Avoidance of conspecific colonies during nest choice by ants

N. R. Franks, A. Dornhaus, G. Hitchcock, R. Guillem, J. Hooper, C. Webb

Research output: Contribution to journalArticlepeer-review

30 Scopus citations

Abstract

Conspecific ant colonies are often overdispersed, i.e. they are further apart than they would be if they were distributed randomly. This overdispersion might be driven by competition for food resources or nest sites and may result from established colonies preventing incipient colonies from settling too close to them. We investigated another possible mechanism for overdispersion: active nest choice by emigrating colonies. Colonies may be influenced by the presence of conspecifics when they are emigrating from a nest that has become uninhabitable. In the laboratory, we presented Temnothorax albipennis ant colonies with a choice of three new nests, which were equidistant from their old nest site. The new nests were identical except that one was near to an established conspecific colony. The emigrating colonies significantly preferred the new nest site that was furthest from the resident colony. This selection was not just the result of access to the other nests being blocked by aggression from the resident colony; emigrating colonies thus made active choices. Odour cues may influence nest selection: odours left around nest sites by foreign colonies deterred nest occupancy. There was more aggression near the resident colony, but this appeared to be caused by the greater density of resident ants there rather than those ants being more aggressive per capita. We also observed a relatively high proportion of fusions between colonies. Possible reasons for this are considered together with their implications.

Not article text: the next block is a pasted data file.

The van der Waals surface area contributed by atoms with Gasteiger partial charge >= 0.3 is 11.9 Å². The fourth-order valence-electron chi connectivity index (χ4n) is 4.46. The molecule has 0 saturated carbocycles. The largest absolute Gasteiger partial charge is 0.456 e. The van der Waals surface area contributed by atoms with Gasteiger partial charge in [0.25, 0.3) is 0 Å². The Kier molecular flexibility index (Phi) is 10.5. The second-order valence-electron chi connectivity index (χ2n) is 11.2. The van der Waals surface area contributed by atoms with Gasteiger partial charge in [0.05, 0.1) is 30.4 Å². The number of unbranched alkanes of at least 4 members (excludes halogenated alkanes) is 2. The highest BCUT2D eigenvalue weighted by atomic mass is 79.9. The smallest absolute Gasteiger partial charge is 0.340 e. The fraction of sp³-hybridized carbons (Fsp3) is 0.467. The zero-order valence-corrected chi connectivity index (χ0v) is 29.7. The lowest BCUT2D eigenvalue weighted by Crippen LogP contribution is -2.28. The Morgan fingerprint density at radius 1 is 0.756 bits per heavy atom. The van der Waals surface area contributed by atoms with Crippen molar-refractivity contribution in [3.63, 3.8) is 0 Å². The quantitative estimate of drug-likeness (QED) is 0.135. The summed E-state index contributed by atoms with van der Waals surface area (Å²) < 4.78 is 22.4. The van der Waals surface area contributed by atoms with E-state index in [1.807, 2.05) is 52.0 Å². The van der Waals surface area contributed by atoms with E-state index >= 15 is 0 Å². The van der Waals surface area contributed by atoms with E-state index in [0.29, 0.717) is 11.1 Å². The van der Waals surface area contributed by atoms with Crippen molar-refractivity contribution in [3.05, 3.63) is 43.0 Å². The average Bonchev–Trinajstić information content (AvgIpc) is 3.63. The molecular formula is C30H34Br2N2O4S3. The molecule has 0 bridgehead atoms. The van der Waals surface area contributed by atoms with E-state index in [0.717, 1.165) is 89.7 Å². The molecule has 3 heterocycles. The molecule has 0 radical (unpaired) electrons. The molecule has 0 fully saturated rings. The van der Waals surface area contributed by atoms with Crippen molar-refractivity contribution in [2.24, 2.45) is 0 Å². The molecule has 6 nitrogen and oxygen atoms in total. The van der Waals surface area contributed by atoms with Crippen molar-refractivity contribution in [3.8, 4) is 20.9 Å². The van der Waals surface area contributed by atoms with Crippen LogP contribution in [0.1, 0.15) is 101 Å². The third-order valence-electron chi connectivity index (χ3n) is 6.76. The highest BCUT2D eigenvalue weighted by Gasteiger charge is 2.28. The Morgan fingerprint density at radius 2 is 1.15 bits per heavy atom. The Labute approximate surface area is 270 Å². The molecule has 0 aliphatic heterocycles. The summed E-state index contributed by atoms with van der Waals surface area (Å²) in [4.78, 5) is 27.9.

Original languageEnglish (US)
Pages (from-to)525-534
Number of pages10
JournalAnimal Behaviour
Volume73
Issue number3
DOIs
StatePublished - Mar 2007
Externally publishedYes

Keywords

  • Temnothorax albipennis
  • ant colonies
  • collective behaviour
  • collective decision making
  • competition
  • emigration
  • intraspecific aggression
  • nest choice

ASJC Scopus subject areas

  • Ecology, Evolution, Behavior and Systematics
  • Animal Science and Zoology

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